Travelrific® Travel Journal

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Archive for July, 2012

Ohio’s Crooked River

By Linda Tancs

The Cuyahoga River flows north and south, meandering along the way through Cuyahoga Valley National Park, the only national park in Ohio.  The river’s trajectory prompted the Native Americans to name it Cuyahoga, or crooked river.  The 65-foot Brandywine Falls are a major attraction, but don’t forget about its other charms, like the visitor center at the canal lock, the Everett Road Covered Bridge (evocative of The Bridges of Madison County), the towpath trail, the grist mill, or Beaver Marsh.  That’s a lot of ground to cover.  If you’re short on time, take the scenic rail ride through the heart of the park.  Cuyahoga Valley Scenic Railroad operates regular excursions and special excursions from Rockside Station in Independence to Akron Northside Station and from Canton Lincoln Highway Station to Akron Northside Station.  It’s one of the oldest, longest and most scenic train rides in the country.  Buy your tickets now for the 40th anniversary celebration on 8 September.

Asheboro’s Jurassic Park

By Linda Tancs

Dinosaur aficionados, take note.  The North Carolina Zoo is offering a full complement of animatronic dinosaurs as part of a special exhibit running through October 2012.  Now is your chance to experience Brachiosaurus, T-Rex, Dilophosaurus, Triceratops, Therizinosaurus and other amazing life-like dinosaurs in a deep forest full of ancient plants.  For the best value, get the Combo Pass, which also includes admission to the Dino 4-D Theatre.

Home On the Range

By Linda Tancs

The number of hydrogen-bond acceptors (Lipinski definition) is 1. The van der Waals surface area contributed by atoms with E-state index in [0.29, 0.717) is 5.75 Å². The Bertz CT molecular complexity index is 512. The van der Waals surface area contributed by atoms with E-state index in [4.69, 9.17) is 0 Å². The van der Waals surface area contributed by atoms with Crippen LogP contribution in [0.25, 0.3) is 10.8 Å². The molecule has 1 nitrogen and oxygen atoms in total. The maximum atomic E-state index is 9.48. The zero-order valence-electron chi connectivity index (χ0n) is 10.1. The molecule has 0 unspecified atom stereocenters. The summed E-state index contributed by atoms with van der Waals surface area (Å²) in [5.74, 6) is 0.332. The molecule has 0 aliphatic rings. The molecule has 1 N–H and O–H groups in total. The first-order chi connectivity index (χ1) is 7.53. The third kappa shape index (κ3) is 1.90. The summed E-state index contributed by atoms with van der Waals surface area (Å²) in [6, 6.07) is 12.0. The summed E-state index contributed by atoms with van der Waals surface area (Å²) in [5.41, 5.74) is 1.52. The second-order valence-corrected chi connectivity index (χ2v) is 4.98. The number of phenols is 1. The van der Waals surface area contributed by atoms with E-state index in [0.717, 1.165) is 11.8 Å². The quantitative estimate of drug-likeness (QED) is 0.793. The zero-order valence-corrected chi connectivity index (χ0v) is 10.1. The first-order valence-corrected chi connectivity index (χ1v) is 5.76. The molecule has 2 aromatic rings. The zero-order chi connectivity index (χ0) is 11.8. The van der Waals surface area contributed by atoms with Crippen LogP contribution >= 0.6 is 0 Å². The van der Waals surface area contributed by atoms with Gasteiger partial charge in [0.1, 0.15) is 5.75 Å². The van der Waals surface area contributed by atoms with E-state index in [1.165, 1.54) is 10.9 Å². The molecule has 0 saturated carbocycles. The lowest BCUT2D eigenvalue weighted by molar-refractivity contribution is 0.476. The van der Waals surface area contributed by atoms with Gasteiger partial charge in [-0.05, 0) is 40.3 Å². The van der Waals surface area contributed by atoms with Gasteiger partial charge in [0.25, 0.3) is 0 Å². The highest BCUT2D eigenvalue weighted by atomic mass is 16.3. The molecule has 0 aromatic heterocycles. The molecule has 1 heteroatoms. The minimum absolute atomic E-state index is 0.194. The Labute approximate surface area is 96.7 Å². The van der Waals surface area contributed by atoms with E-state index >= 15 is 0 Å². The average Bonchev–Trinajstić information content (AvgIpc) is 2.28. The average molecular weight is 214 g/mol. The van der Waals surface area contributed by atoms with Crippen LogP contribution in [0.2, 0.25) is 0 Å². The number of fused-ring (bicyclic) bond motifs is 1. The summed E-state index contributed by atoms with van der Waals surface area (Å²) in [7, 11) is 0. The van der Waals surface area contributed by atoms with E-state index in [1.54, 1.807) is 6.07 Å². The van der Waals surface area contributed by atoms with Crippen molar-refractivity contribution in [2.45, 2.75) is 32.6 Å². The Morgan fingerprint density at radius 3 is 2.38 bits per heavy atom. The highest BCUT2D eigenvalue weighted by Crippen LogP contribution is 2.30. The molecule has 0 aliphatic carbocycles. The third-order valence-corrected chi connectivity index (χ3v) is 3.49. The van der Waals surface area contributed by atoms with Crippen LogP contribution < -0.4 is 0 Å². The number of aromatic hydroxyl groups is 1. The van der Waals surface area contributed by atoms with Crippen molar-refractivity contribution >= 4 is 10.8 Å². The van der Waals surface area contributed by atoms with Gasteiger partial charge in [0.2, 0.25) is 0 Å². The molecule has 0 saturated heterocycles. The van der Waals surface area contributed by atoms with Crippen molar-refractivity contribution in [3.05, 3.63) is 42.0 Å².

This Saturday is National Day of the Cowboy, a day to celebrate pioneer heritage and cowboy culture.  What better place to observe the day than Wild West City, a western heritage theme park in Netcong, New Jersey about an hour’s drive from New York City.  The park’s faithful reproduction of period buildings circa 1880, along with the stagecoach and gold panning, will have you pining for the days of chuckwagons and the Pony Express.  Your American frontier awaits.

Linking Greensboro With the World

By Linda Tancs

It’s only been two years since the International Civil Rights Center & Museum opened in Greensboro, North Carolina, but ICRCM has already garnered a stellar reputation for promoting an understanding of the struggles for social justice and equality in the United States and around the world.  Visitors experience some of America’s landmark events, including the Montgomery Bus Boycott, the Selma to Montgomery March, Freedom Summer, the Poor People’s Campaign and the March on Washington.  Even the original Woolworth lunch counter is on display, memorializing the six-month long effort that successfully integrated the lunch counter in Greensboro during 1960.  The counter retains its original footprint as the 1929 Woolworth building was preserved from demolition to act as an archival facility, housing the museum complex.

A Tour of the Universe

By Linda Tancs

Seventy-five miles east of Rapid City, South Dakota lies Badlands National Park, a treasure in the southwest part of the state consisting of 244,000 mixed acres of badlands formations and prairie.  The fossil beds are a big draw, a protected resource and the largest assemblage of known late Eocene and Oligocene mammal fossils.   But don’t spend all your time looking down at paleontologic wonders.  Now’s the time to look up.  During the summer from Friday to Monday nights, the park offers The Night Sky Program at the Cedar Pass Campground Amphitheater.  Join a park ranger for a Tour of the Universe, punctuated by telescopic viewings of more than 7,500 stars in the night sky, including the Milky Way, star clusters, nebulae, planets and moons.  Visitors are also treated to fly-overs by numerous satellites.  Your cosmos awaits.